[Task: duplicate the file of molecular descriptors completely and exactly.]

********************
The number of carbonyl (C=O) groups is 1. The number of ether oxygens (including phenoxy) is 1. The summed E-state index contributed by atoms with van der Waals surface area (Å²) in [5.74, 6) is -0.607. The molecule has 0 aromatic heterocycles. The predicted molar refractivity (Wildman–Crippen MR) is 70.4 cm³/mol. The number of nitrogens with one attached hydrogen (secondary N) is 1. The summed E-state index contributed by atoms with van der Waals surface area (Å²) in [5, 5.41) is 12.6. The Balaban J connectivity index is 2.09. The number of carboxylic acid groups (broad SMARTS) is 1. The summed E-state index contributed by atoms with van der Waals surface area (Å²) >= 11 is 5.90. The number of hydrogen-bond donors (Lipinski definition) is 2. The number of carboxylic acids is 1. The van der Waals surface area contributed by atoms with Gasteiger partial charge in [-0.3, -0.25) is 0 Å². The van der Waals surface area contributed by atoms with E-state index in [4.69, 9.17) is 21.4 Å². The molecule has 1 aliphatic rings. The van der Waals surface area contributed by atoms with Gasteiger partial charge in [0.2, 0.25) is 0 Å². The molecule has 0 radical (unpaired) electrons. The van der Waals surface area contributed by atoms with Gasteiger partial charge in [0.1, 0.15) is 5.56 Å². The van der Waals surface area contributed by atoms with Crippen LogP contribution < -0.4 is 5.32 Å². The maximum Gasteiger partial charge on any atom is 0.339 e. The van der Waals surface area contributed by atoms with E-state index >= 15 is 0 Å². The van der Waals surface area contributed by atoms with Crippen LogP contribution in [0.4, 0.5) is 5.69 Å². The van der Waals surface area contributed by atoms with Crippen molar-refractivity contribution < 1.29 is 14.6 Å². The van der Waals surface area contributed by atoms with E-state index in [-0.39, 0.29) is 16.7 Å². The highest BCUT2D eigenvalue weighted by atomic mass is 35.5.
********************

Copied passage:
The number of carbonyl (C=O) groups is 1. The number of ether oxygens (including phenoxy) is 1. The summed E-state index contributed by atoms with van der Waals surface area (Å²) in [5.74, 6) is -0.607. The molecule has 0 aromatic heterocycles. The predicted molar refractivity (Wildman–Crippen MR) is 70.4 cm³/mol. The number of nitrogens with one attached hydrogen (secondary N) is 1. The summed E-state index contributed by atoms with van der Waals surface area (Å²) in [5, 5.41) is 12.6. The Balaban J connectivity index is 2.09. The number of carboxylic acid groups (broad SMARTS) is 1. The summed E-state index contributed by atoms with van der Waals surface area (Å²) >= 11 is 5.90. The number of hydrogen-bond donors (Lipinski definition) is 2. The number of carboxylic acids is 1. The van der Waals surface area contributed by atoms with Gasteiger partial charge in [-0.3, -0.25) is 0 Å². The van der Waals surface area contributed by atoms with E-state index in [4.69, 9.17) is 21.4 Å². The molecule has 1 aliphatic rings. The van der Waals surface area contributed by atoms with Gasteiger partial charge in [0.2, 0.25) is 0 Å². The molecule has 0 radical (unpaired) electrons. The van der Waals surface area contributed by atoms with Gasteiger partial charge in [0.1, 0.15) is 5.56 Å². The van der Waals surface area contributed by atoms with Crippen LogP contribution < -0.4 is 5.32 Å². The maximum Gasteiger partial charge on any atom is 0.339 e. The van der Waals surface area contributed by atoms with E-state index >= 15 is 0 Å². The van der Waals surface area contributed by atoms with Crippen LogP contribution in [0.4, 0.5) is 5.69 Å². The van der Waals surface area contributed by atoms with Crippen molar-refractivity contribution < 1.29 is 14.6 Å². The van der Waals surface area contributed by atoms with E-state index in [-0.39, 0.29) is 16.7 Å². The highest BCUT2D eigenvalue weighted by atomic mass is 35.5.